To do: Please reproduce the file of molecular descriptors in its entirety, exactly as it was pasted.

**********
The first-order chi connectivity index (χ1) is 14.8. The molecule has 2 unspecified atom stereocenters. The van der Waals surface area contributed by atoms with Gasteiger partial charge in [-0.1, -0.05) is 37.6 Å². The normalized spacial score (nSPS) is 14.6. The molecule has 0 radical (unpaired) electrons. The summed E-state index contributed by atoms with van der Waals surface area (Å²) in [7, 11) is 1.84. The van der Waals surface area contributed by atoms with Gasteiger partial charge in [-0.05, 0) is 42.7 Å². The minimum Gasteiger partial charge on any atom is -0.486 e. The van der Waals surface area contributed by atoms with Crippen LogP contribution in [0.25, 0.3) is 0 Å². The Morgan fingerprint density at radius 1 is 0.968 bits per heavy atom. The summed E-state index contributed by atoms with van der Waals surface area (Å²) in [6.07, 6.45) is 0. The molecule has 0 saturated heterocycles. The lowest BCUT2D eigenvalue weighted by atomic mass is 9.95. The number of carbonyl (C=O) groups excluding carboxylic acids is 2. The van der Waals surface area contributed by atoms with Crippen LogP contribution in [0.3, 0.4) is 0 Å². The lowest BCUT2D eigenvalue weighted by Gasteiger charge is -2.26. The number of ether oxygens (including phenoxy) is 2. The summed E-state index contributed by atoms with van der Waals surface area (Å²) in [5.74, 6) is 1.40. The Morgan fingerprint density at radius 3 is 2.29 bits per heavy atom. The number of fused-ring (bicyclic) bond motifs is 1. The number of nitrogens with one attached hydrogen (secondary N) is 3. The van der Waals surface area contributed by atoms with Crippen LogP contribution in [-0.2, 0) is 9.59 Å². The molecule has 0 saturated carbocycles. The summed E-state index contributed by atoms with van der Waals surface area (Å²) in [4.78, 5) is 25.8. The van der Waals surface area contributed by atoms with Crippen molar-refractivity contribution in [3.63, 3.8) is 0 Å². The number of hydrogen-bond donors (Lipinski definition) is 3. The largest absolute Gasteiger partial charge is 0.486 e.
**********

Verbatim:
The first-order chi connectivity index (χ1) is 14.8. The molecule has 2 unspecified atom stereocenters. The van der Waals surface area contributed by atoms with Gasteiger partial charge in [-0.1, -0.05) is 37.6 Å². The normalized spacial score (nSPS) is 14.6. The molecule has 0 radical (unpaired) electrons. The summed E-state index contributed by atoms with van der Waals surface area (Å²) in [7, 11) is 1.84. The van der Waals surface area contributed by atoms with Gasteiger partial charge in [-0.05, 0) is 42.7 Å². The minimum Gasteiger partial charge on any atom is -0.486 e. The van der Waals surface area contributed by atoms with Crippen LogP contribution in [0.25, 0.3) is 0 Å². The Morgan fingerprint density at radius 1 is 0.968 bits per heavy atom. The summed E-state index contributed by atoms with van der Waals surface area (Å²) in [6.07, 6.45) is 0. The molecule has 0 saturated heterocycles. The lowest BCUT2D eigenvalue weighted by atomic mass is 9.95. The number of carbonyl (C=O) groups excluding carboxylic acids is 2. The van der Waals surface area contributed by atoms with Crippen LogP contribution in [0.3, 0.4) is 0 Å². The lowest BCUT2D eigenvalue weighted by Gasteiger charge is -2.26. The number of ether oxygens (including phenoxy) is 2. The summed E-state index contributed by atoms with van der Waals surface area (Å²) in [5.74, 6) is 1.40. The Morgan fingerprint density at radius 3 is 2.29 bits per heavy atom. The number of fused-ring (bicyclic) bond motifs is 1. The number of nitrogens with one attached hydrogen (secondary N) is 3. The van der Waals surface area contributed by atoms with Crippen LogP contribution in [-0.2, 0) is 9.59 Å². The molecule has 0 saturated carbocycles. The summed E-state index contributed by atoms with van der Waals surface area (Å²) in [4.78, 5) is 25.8. The van der Waals surface area contributed by atoms with Crippen molar-refractivity contribution in [3.63, 3.8) is 0 Å². The number of hydrogen-bond donors (Lipinski definition) is 3. The largest absolute Gasteiger partial charge is 0.486 e.